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      Explicit feedback to enhance the effect of an interim assessment: a cross-over study on learning effect and gender difference

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          Abstract

          In a previous study we demonstrated by a prospective controlled design that an interim assessment during an ongoing small group work (SGW) session resulted in a higher score in the course examination. As this reflects the so-called testing effect, which is supposed to be enhanced by feedback, we investigated whether feedback following an interim assessment would have an effect on the score of the course exam, and whether the effect is influenced by the gender of the student. During a General Pathology bachelor course all 386 (bio) medical students took an interim assessment on the topics cell damage (first week) and tumour pathology (fourth week). The intervention consisted of immediate detailed oral feedback on the content of the questions of the interim assessment by the tutor, including the rationale of the correct and incorrect answers. It concerned a prospective randomized study using a cross-over design. Outcome measures were: (1) the difference in the normalized scores (1–10) of the course examination multiple choice questions related to the two topics, (2) effect of gender, and (3) gender-specific scores on formal examination. The effect of feedback was estimated as half the difference in the outcome between the two conditions. Mixed-model analysis was used whereby the SGW group was taken as the study target. The scores of the questions on cell damage amounted to 7.70 (SD 1.59) in the group without and 7.78 (SD 1.39) in the group with feedback, and 6.73 (SD 1.51) and 6.77 (SD 1.60), respectively, for those on tumour pathology. No statistically significant effect of feedback was found: 0.02 on a scale of 1–10 (95 % CI: −0.20; 0.25). There were no significant interactions of feedback with gender. Female students scored 0.43 points higher on the formal examination in comparison with their male colleagues. No additional effect of immediate explicit feedback following an interim assessment during an SGW session in an ongoing bachelor course could be demonstrated in this prospective randomized controlled study. Gender analysis revealed a higher performance of female students on the formal examination, which could not be explained by the effect of feedback in the current study. In this particular learning environment, SGW, explicit feedback may have little added value to the interactive learning that includes implicit feedback.

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          Most cited references 29

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          The Power of Feedback

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            Test-enhanced learning: taking memory tests improves long-term retention.

            Taking a memory test not only assesses what one knows, but also enhances later retention, a phenomenon known as the testing effect. We studied this effect with educationally relevant materials and investigated whether testing facilitates learning only because tests offer an opportunity to restudy material. In two experiments, students studied prose passages and took one or three immediate free-recall tests, without feedback, or restudied the material the same number of times as the students who received tests. Students then took a final retention test 5 min, 2 days, or 1 week later. When the final test was given after 5 min, repeated studying improved recall relative to repeated testing. However, on the delayed tests, prior testing produced substantially greater retention than studying, even though repeated studying increased students' confidence in their ability to remember the material. Testing is a powerful means of improving learning, not just assessing it.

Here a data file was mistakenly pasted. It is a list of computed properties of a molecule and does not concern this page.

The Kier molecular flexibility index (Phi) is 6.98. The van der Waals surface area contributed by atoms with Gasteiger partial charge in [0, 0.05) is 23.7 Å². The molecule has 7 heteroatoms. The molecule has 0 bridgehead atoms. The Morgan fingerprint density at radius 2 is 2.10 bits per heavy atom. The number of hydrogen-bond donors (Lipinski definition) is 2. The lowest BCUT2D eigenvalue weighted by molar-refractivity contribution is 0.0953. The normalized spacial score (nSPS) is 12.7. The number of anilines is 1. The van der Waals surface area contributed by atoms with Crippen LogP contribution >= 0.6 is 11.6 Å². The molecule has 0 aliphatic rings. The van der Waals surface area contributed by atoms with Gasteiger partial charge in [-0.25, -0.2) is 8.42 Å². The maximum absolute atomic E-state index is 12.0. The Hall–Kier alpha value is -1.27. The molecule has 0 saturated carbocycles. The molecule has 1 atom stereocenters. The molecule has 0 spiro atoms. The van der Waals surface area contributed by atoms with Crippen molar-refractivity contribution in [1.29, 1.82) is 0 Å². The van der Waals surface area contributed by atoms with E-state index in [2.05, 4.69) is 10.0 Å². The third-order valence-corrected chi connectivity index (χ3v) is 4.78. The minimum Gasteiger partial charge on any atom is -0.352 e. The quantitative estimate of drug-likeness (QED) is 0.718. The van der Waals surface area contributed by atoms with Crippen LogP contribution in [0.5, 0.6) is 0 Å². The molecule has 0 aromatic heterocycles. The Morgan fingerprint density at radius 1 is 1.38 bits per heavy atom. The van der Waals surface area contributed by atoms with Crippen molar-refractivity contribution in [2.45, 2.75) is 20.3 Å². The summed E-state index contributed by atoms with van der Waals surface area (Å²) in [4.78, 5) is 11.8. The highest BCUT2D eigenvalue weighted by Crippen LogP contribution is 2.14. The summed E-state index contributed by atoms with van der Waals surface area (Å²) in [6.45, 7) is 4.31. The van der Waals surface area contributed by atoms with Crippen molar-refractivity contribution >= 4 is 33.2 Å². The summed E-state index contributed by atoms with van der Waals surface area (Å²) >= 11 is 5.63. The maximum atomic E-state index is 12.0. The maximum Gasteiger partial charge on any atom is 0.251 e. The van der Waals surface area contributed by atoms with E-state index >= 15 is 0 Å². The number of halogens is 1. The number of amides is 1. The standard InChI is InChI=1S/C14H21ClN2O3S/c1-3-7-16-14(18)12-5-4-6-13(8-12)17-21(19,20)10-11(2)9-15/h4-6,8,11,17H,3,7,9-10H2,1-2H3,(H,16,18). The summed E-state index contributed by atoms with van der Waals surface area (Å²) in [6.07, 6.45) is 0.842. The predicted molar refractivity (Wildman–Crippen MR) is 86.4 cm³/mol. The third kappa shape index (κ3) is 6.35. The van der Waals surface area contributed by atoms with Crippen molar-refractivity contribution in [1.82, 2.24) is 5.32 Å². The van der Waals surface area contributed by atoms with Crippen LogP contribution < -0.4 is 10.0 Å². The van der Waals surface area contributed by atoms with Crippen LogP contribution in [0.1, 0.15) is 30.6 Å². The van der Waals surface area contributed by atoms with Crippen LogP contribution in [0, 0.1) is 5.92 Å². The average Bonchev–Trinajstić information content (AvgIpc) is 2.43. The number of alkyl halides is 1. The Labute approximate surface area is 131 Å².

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              Formative assessment and self‐regulated learning: a model and seven principles of good feedback practice

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                Author and article information

                Affiliations
                [ ]Department of Anatomy, Radboud University Nijmegen Medical Centre, PO Box 9101, 6500 HB Nijmegen, the Netherlands
                [ ]Department of Epidemiology, Biostatistics and Health Technology Assessment, Radboud University Nijmegen Medical Centre, Nijmegen, the Netherlands
                [ ]Department of Pathology, Radboud University Nijmegen Medical Centre, Nijmegen, the Netherlands
                Contributors
                +31-(0)24-3617625 , +31-(0)24-3613789 , d.ruiter@pathol.umcn.nl,
                Journal
                Perspect Med Educ
                Perspect Med Educ
                Perspectives on Medical Education
                Bohn Stafleu van Loghum (Heidelberg )
                2212-2761
                2212-277X
                27 September 2012
                27 September 2012
                November 2012
                : 1
                : 4
                : 180-191
                23205343
                3508280
                27
                10.1007/s40037-012-0027-y
                © The Author(s) 2012
                Categories
                Original Article
                Custom metadata
                © the authors 2012

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